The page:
Kusserow on Compliance: OIG reports that CMS failure poses federal funding financial risks

The HHS Office of Inspector General (OIG) issued a report that found CMS failed to properly conduct “close out” audits of their contractors, which constitutes a violation of federal acquisition regulations (FARs). Further, the report found that the delayed closeout process is posing financial risks to CMS funds.

As of February 2014, CMS owed $15 billion on 1,229 contracts, which were held by 500 separate contractors. CMS relies extensively on contractors to carry out its basic mission and spends billions of dollars each year in contracts for a variety of goods and services. Once a contractor has completed contract requirements, a “close out” audit is required. This is a particularly important effort in light of the fact that improper payments may be identified and recovered during this process; it is the last chance for improper contract payments to be detected and recovered. Delayed closeout poses a financial risk to agency funds. The OIG noted that a past report by the Government Accountability Office (GAO) found a large backlog of unclosed contracts at CMS.

The agency initiated a review of this process in the last year to: (1) determine whether CMS had addressed the deficiencies noted by GAO; (2) to gauge CMS’ progress in addressing issues identified; and (3) to ensure continuing improvements in contract management. The OIG stated that the recommendations it provided to CMS are meant to improve its contract management and better protect federal funds. The OIG review focused on CMS’ FAR contracts active as of February 2014 and analyzed contract data to determine: (1) the number of active contracts and the amounts obligated to those contracts and (2) the number and total cost of contracts pending and overdue for closeout. The analysis also entailed interviewing CMS staff and reviewing policies and procedures related to contract closeout.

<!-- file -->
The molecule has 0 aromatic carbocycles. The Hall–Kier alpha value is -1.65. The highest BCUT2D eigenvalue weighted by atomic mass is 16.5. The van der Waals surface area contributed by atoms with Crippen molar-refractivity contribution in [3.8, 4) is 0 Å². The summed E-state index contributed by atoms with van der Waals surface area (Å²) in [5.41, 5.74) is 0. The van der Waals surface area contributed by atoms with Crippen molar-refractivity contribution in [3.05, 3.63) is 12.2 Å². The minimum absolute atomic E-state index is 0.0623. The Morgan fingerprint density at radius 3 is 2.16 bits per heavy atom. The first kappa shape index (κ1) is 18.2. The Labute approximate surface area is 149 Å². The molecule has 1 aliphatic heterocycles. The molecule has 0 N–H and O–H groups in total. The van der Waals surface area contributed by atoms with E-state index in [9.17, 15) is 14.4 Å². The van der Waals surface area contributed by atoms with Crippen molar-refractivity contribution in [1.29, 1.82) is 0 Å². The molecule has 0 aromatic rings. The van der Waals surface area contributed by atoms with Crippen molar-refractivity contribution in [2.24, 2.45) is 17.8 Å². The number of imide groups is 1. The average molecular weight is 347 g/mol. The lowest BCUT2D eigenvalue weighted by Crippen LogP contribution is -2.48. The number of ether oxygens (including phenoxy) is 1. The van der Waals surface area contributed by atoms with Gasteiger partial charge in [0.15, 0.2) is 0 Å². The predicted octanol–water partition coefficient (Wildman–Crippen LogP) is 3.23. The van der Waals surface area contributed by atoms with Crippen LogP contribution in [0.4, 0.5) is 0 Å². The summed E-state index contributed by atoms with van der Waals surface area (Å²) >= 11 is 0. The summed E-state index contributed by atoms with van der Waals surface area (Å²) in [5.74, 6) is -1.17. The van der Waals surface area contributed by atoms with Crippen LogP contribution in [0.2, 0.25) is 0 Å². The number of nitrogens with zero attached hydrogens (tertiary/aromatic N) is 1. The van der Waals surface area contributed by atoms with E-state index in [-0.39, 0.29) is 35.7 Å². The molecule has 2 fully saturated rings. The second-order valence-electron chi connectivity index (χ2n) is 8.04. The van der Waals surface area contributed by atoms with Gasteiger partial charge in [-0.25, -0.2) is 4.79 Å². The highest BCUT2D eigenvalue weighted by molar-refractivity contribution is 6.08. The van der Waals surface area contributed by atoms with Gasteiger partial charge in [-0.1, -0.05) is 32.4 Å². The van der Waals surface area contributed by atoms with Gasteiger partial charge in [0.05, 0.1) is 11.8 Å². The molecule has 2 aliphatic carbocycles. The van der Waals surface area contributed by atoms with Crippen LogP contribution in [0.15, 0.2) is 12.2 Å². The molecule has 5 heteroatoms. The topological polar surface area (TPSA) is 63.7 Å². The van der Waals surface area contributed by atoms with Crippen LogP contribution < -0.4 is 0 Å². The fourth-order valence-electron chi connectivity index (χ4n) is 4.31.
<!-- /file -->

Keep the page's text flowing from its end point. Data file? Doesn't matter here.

The OIG found that CMS contractors completed work for 6,126 contracts (amounting to $25 billion) that had not been closed out, as required under the FARs. Many of these contracts were at least 10 years overdue for close out and the status of a number of contracts could not be determined because of inconsistent and conflicting data. Because the closeout process is usually the last chance for improper payments to be detected and recovered, delays in the closeout process pose a financial risk to CMS. CMS reported a number of barriers to meeting its obligations, including resource constraints. Furthermore, CMS lacks key pieces of information, such as project description and contract payments that are not easily accessible through its contract management system and that could be used to manage and oversee contracts.

OIG recommendations to CMS

  • Implement additional strategies to meet required FAR timeframes for closeout.
  • Determine the status of contracts for which closeout status could not be determined.
  • Improve reports from the contract management system to allow for easier access to contract data that would assist in closeout and funds management.
  • Improve coordination and collaboration across departmental staff with contract closeout responsibilities.

CMS concurred with all four recommendations.

Richard P. Kusserow served as DHHS Inspector General for 11 years. He currently is CEO of Strategic Management Services, LLC (SM), a firm that has assisted more than 3,000 organizations and entities with compliance related matters. The SM sister company, CRC, provides a wide range of compliance tools including sanction-screening.

Connect with Richard Kusserow on Google+ or LinkedIn.

Subscribe to the Kusserow on Compliance Newsletter

Copyright © 2015 Strategic Management Services, LLC. Published with permission.